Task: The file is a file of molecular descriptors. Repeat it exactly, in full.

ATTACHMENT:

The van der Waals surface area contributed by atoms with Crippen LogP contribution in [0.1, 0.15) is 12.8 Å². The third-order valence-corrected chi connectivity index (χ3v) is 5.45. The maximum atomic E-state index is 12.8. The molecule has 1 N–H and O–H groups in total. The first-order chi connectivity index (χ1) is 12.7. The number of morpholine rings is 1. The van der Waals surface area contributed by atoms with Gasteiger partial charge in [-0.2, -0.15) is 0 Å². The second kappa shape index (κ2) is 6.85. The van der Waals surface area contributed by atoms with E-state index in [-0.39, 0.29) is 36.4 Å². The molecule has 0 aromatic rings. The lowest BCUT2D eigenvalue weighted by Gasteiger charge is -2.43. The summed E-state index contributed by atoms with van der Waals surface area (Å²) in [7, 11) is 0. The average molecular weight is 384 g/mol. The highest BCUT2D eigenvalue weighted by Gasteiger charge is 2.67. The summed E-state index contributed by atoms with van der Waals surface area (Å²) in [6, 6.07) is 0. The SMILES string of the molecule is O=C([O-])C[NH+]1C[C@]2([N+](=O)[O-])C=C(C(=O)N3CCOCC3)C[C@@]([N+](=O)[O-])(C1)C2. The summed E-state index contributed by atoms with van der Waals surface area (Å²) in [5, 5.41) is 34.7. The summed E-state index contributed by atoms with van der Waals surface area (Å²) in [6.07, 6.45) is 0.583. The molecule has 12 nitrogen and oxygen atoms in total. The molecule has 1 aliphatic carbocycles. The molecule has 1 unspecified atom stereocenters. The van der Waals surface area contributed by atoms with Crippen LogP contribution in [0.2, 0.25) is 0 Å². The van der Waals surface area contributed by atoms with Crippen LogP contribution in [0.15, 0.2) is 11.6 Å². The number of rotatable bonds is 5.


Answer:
The van der Waals surface area contributed by atoms with Crippen LogP contribution in [0.1, 0.15) is 12.8 Å². The third-order valence-corrected chi connectivity index (χ3v) is 5.45. The maximum atomic E-state index is 12.8. The molecule has 1 N–H and O–H groups in total. The first-order chi connectivity index (χ1) is 12.7. The number of morpholine rings is 1. The van der Waals surface area contributed by atoms with Gasteiger partial charge in [-0.2, -0.15) is 0 Å². The second kappa shape index (κ2) is 6.85. The van der Waals surface area contributed by atoms with E-state index in [-0.39, 0.29) is 36.4 Å². The molecule has 0 aromatic rings. The lowest BCUT2D eigenvalue weighted by Gasteiger charge is -2.43. The summed E-state index contributed by atoms with van der Waals surface area (Å²) in [7, 11) is 0. The average molecular weight is 384 g/mol. The highest BCUT2D eigenvalue weighted by Gasteiger charge is 2.67. The summed E-state index contributed by atoms with van der Waals surface area (Å²) in [6, 6.07) is 0. The SMILES string of the molecule is O=C([O-])C[NH+]1C[C@]2([N+](=O)[O-])C=C(C(=O)N3CCOCC3)C[C@@]([N+](=O)[O-])(C1)C2. The summed E-state index contributed by atoms with van der Waals surface area (Å²) in [5, 5.41) is 34.7. The summed E-state index contributed by atoms with van der Waals surface area (Å²) in [6.07, 6.45) is 0.583. The molecule has 12 nitrogen and oxygen atoms in total. The molecule has 1 aliphatic carbocycles. The molecule has 1 unspecified atom stereocenters. The van der Waals surface area contributed by atoms with Crippen LogP contribution in [0.2, 0.25) is 0 Å². The van der Waals surface area contributed by atoms with Crippen LogP contribution in [0.15, 0.2) is 11.6 Å². The number of rotatable bonds is 5.